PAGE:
A marketplace: a collection of random objects, a ritual establishing the rhythm of life in a district, a caricature of capitalism, a grotesque theatre with a shabby set design. By visiting it regularly, one can closely follow the circulation of objects – interesting, disgusting, mostly worn out. They gain symbolic value for several hours when the trade is made, turning back to worthless rubbish afterwards. What does not sink into the mud returns to circulation the following week. At the marketplace, it is difficult to avoid the impression that the end of the world really is right around the corner.
Throughout the last year, in commercial and service unit No 34 at the Namysłowska marketplace, I have been organising For Next To Nothing – a series of events in which invited artists have offered their services and objects loosely connected to their artistic practice – beauty treatments, photo shoots, a barter of artefacts amassed at the margin of their creative work. To pay the first rent for the unit at the marketplace, I cut and sold my hair as part of one of the invited artist’s activity (fortunately Biennale Warszawa has a production budget). However, the economic realities of young creators’ lives are not the principle subject of For Next to Nothing, and the services offered in the course of the project are the most peculiar around. At the marketplace, each transaction is a pretext for conversation – an opportunity to gossip, complain and spin conspiracy theories. This particular social and entertaining dimension of For Next to Nothing outlines the direction of TURNS: a series of events that will be organised in unit 34 and at the Namysłowska marketplace during this year’s edition of Biennale Warszawa.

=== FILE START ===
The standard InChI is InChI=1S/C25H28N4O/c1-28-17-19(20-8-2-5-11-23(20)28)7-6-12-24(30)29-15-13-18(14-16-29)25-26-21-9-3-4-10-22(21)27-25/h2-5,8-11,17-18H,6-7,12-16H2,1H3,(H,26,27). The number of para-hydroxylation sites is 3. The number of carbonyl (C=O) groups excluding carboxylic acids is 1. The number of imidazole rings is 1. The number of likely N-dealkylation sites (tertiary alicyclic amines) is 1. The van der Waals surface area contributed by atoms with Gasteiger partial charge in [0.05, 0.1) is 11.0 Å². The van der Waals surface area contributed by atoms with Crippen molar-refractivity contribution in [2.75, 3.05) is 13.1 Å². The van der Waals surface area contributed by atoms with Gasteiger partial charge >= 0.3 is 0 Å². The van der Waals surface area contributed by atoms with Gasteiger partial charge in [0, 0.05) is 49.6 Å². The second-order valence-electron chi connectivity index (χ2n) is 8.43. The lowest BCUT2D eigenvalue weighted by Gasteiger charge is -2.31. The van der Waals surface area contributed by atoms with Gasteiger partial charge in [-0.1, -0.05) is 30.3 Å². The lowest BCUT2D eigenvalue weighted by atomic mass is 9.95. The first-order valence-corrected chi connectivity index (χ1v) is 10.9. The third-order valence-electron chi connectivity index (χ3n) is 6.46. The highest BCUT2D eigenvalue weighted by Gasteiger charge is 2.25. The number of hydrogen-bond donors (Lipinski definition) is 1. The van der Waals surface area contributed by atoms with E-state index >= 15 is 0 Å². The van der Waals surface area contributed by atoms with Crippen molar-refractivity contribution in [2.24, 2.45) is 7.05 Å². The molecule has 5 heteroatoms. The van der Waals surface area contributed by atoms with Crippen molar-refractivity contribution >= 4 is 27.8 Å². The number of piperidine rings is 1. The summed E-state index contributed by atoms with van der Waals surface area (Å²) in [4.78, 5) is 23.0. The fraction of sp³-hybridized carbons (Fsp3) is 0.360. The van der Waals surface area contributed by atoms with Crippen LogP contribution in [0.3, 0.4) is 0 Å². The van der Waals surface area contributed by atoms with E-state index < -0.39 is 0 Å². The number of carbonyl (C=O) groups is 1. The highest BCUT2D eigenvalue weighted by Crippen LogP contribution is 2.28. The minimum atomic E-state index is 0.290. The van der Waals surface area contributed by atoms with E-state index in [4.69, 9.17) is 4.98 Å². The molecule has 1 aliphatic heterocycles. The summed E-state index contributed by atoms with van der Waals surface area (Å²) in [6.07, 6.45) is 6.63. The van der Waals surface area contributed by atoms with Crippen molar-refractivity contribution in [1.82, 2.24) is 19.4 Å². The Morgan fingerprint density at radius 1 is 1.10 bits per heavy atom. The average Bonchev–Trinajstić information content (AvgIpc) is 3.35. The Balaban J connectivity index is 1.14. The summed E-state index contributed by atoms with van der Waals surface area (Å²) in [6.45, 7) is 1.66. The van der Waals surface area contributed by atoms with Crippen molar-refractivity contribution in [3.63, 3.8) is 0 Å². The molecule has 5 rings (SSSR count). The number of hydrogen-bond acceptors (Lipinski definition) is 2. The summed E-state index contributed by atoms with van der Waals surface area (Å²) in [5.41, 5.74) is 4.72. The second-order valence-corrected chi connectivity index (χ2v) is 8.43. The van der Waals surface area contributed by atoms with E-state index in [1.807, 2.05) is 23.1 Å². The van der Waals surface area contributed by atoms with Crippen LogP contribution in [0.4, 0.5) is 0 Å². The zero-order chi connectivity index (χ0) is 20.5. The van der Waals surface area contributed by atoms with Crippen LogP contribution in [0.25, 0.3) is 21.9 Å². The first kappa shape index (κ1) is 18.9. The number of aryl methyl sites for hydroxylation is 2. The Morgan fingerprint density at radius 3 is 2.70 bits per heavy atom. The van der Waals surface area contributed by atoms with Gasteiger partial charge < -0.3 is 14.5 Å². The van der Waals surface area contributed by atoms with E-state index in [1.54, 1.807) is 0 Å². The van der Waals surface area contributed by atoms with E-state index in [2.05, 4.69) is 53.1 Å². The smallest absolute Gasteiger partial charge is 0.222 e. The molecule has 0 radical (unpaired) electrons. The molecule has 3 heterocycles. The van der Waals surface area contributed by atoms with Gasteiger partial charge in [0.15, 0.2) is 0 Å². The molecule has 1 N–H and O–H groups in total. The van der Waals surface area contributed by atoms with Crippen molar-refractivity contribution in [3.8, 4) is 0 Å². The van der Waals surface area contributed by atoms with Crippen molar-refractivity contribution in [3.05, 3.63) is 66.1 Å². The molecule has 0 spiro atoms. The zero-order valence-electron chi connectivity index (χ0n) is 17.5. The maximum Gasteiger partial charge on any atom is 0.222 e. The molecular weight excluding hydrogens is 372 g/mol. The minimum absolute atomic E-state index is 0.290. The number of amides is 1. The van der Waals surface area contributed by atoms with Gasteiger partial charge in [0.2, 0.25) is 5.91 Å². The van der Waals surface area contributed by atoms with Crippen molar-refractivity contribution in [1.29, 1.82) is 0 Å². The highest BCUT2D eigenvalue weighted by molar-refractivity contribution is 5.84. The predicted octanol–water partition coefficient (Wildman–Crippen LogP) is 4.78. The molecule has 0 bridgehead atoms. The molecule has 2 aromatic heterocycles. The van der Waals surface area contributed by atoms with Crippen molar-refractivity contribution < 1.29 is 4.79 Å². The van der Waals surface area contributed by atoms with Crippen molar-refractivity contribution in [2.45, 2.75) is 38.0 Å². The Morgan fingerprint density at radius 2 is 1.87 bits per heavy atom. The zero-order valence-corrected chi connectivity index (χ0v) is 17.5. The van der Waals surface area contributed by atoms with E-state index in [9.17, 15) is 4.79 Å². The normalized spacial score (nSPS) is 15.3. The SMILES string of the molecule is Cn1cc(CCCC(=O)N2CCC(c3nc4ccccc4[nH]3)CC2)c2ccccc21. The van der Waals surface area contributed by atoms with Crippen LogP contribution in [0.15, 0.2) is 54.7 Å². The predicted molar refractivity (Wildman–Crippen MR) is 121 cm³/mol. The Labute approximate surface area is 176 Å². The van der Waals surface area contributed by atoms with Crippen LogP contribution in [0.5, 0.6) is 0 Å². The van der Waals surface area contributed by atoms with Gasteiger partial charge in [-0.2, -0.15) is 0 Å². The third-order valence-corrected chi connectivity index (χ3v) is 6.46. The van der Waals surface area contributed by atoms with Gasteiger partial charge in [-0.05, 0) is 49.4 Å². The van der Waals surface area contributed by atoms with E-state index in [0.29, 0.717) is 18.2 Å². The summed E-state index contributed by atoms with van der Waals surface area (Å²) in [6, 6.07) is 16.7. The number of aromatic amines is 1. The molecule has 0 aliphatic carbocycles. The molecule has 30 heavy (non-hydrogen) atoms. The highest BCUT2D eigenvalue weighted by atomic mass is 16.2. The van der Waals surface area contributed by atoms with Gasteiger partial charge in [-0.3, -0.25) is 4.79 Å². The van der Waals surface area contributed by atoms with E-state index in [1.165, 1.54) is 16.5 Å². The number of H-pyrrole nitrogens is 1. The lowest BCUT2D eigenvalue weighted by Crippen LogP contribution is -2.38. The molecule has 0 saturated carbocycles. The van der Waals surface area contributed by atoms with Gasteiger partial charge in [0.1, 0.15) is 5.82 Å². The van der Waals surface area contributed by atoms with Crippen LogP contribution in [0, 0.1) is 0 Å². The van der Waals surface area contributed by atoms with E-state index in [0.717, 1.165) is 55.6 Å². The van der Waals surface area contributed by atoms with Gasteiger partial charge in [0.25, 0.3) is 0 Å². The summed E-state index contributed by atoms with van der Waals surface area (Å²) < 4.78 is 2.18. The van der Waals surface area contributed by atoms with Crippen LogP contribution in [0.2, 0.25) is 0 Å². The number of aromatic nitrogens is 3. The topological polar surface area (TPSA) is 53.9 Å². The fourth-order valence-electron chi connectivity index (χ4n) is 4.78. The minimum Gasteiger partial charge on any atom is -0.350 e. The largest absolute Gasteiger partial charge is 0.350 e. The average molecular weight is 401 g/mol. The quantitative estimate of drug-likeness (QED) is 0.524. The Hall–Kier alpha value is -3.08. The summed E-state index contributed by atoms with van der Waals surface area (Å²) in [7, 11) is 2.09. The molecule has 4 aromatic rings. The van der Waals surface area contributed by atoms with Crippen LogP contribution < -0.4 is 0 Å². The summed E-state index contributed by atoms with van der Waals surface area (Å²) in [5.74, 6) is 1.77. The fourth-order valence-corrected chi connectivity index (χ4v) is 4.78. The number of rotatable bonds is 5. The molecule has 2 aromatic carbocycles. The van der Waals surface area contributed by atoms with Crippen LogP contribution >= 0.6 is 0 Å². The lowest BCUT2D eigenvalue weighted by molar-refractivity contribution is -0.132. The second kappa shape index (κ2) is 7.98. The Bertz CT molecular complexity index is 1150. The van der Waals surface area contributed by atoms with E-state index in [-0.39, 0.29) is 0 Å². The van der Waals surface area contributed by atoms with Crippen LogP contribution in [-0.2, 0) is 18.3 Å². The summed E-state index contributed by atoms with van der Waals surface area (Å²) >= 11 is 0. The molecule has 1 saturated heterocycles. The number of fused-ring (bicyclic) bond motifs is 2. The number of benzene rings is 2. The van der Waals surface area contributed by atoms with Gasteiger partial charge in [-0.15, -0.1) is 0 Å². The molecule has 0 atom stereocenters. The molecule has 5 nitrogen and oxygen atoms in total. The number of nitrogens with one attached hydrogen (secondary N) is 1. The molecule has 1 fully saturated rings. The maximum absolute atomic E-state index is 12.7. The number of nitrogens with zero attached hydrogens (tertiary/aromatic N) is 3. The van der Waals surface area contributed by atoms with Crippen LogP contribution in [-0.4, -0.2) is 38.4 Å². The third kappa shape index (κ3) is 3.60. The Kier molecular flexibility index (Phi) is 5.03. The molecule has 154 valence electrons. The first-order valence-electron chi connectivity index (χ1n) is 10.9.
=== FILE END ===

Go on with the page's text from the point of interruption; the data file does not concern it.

Within TURNS, four artists – veterans of OLX (the Polish equivalent of Craigslist), experts on para-artistic side jobs and odd commissions that often force site-specific things to be performed in a non-specific way, reminders of old projects and memories of past exhibitions that no one knows what to do with: neither leave, nor throw them away. If, in the overpopulated world ruined by overproduction, there is still room for all these things used for excursions into the embarrassing territory of kitsch – they will take a closer look at the visual and performative aspects of the marketplace: its architecture, commercial offer, mechanisms of operation and social relationships. Like at the marketplace, all the events will be based on the principle of re-entry into circulation: from creative scraps, failed technological experiments and remains of installations of undetermined status, halfway between a museum and a dump – this is the essence of the Namysłowska marketplace.